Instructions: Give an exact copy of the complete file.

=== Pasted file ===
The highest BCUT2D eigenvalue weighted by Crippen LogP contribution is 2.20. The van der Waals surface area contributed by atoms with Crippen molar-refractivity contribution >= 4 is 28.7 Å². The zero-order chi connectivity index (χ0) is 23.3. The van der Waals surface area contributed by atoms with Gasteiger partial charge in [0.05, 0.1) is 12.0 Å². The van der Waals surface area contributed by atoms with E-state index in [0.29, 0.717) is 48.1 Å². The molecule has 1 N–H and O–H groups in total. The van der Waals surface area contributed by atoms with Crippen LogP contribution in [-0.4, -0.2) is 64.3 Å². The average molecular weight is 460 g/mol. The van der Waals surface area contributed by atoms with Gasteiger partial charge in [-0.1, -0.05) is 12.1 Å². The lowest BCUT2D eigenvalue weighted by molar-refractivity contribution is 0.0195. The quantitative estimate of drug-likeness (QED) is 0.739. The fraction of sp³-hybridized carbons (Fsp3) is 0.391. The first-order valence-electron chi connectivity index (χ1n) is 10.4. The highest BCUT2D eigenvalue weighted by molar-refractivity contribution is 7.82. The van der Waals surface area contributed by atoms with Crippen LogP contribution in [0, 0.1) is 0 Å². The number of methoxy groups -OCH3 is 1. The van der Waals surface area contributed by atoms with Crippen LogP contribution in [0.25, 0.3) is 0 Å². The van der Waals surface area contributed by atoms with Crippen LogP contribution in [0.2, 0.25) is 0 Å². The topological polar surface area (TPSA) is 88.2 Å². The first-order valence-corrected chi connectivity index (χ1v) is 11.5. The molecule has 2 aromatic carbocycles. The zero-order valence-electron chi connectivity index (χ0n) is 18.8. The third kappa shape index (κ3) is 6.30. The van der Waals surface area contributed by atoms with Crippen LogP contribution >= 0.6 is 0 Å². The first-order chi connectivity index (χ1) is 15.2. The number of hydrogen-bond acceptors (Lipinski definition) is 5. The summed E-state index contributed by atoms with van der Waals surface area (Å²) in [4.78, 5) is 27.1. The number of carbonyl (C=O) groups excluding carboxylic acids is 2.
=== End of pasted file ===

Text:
The highest BCUT2D eigenvalue weighted by Crippen LogP contribution is 2.20. The van der Waals surface area contributed by atoms with Crippen molar-refractivity contribution >= 4 is 28.7 Å². The zero-order chi connectivity index (χ0) is 23.3. The van der Waals surface area contributed by atoms with Gasteiger partial charge in [0.05, 0.1) is 12.0 Å². The van der Waals surface area contributed by atoms with E-state index in [0.29, 0.717) is 48.1 Å². The molecule has 1 N–H and O–H groups in total. The van der Waals surface area contributed by atoms with Crippen LogP contribution in [-0.4, -0.2) is 64.3 Å². The average molecular weight is 460 g/mol. The van der Waals surface area contributed by atoms with Gasteiger partial charge in [-0.1, -0.05) is 12.1 Å². The lowest BCUT2D eigenvalue weighted by molar-refractivity contribution is 0.0195. The quantitative estimate of drug-likeness (QED) is 0.739. The fraction of sp³-hybridized carbons (Fsp3) is 0.391. The first-order valence-electron chi connectivity index (χ1n) is 10.4. The highest BCUT2D eigenvalue weighted by molar-refractivity contribution is 7.82. The van der Waals surface area contributed by atoms with Crippen LogP contribution in [0, 0.1) is 0 Å². The number of methoxy groups -OCH3 is 1. The van der Waals surface area contributed by atoms with Crippen LogP contribution in [0.25, 0.3) is 0 Å². The van der Waals surface area contributed by atoms with Crippen LogP contribution in [0.2, 0.25) is 0 Å². The topological polar surface area (TPSA) is 88.2 Å². The first-order valence-corrected chi connectivity index (χ1v) is 11.5. The molecule has 2 aromatic carbocycles. The zero-order valence-electron chi connectivity index (χ0n) is 18.8. The third kappa shape index (κ3) is 6.30. The van der Waals surface area contributed by atoms with Crippen LogP contribution >= 0.6 is 0 Å². The first-order chi connectivity index (χ1) is 15.2. The number of hydrogen-bond acceptors (Lipinski definition) is 5. The summed E-state index contributed by atoms with van der Waals surface area (Å²) in [4.78, 5) is 27.1. The number of carbonyl (C=O) groups excluding carboxylic acids is 2.